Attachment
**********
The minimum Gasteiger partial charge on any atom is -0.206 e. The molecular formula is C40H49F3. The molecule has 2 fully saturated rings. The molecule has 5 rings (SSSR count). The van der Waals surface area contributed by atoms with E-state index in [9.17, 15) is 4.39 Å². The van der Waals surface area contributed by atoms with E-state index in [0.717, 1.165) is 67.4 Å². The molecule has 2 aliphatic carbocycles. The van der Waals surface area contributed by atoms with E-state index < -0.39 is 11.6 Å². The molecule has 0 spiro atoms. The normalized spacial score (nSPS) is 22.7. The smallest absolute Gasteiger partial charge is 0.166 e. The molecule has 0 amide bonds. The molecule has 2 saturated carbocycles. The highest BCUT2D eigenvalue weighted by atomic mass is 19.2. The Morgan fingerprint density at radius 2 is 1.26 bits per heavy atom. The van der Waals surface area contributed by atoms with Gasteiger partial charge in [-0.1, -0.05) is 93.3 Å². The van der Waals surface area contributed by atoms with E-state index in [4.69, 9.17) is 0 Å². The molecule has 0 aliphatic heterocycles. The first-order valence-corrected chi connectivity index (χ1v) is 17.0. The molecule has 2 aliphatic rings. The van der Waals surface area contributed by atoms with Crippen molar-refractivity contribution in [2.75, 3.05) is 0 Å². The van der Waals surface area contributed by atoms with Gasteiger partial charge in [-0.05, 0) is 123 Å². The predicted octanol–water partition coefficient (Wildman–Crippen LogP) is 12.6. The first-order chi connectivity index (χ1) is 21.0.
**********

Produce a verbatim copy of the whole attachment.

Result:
The minimum Gasteiger partial charge on any atom is -0.206 e. The molecular formula is C40H49F3. The molecule has 2 fully saturated rings. The molecule has 5 rings (SSSR count). The van der Waals surface area contributed by atoms with E-state index in [9.17, 15) is 4.39 Å². The van der Waals surface area contributed by atoms with E-state index in [0.717, 1.165) is 67.4 Å². The molecule has 2 aliphatic carbocycles. The van der Waals surface area contributed by atoms with E-state index < -0.39 is 11.6 Å². The molecule has 0 spiro atoms. The normalized spacial score (nSPS) is 22.7. The smallest absolute Gasteiger partial charge is 0.166 e. The molecule has 0 amide bonds. The molecule has 2 saturated carbocycles. The highest BCUT2D eigenvalue weighted by atomic mass is 19.2. The Morgan fingerprint density at radius 2 is 1.26 bits per heavy atom. The van der Waals surface area contributed by atoms with Gasteiger partial charge in [-0.1, -0.05) is 93.3 Å². The van der Waals surface area contributed by atoms with E-state index in [4.69, 9.17) is 0 Å². The molecule has 0 aliphatic heterocycles. The first-order valence-corrected chi connectivity index (χ1v) is 17.0. The molecule has 2 aliphatic rings. The van der Waals surface area contributed by atoms with Crippen molar-refractivity contribution in [2.75, 3.05) is 0 Å². The van der Waals surface area contributed by atoms with Gasteiger partial charge in [-0.05, 0) is 123 Å². The predicted octanol–water partition coefficient (Wildman–Crippen LogP) is 12.6. The first-order chi connectivity index (χ1) is 21.0.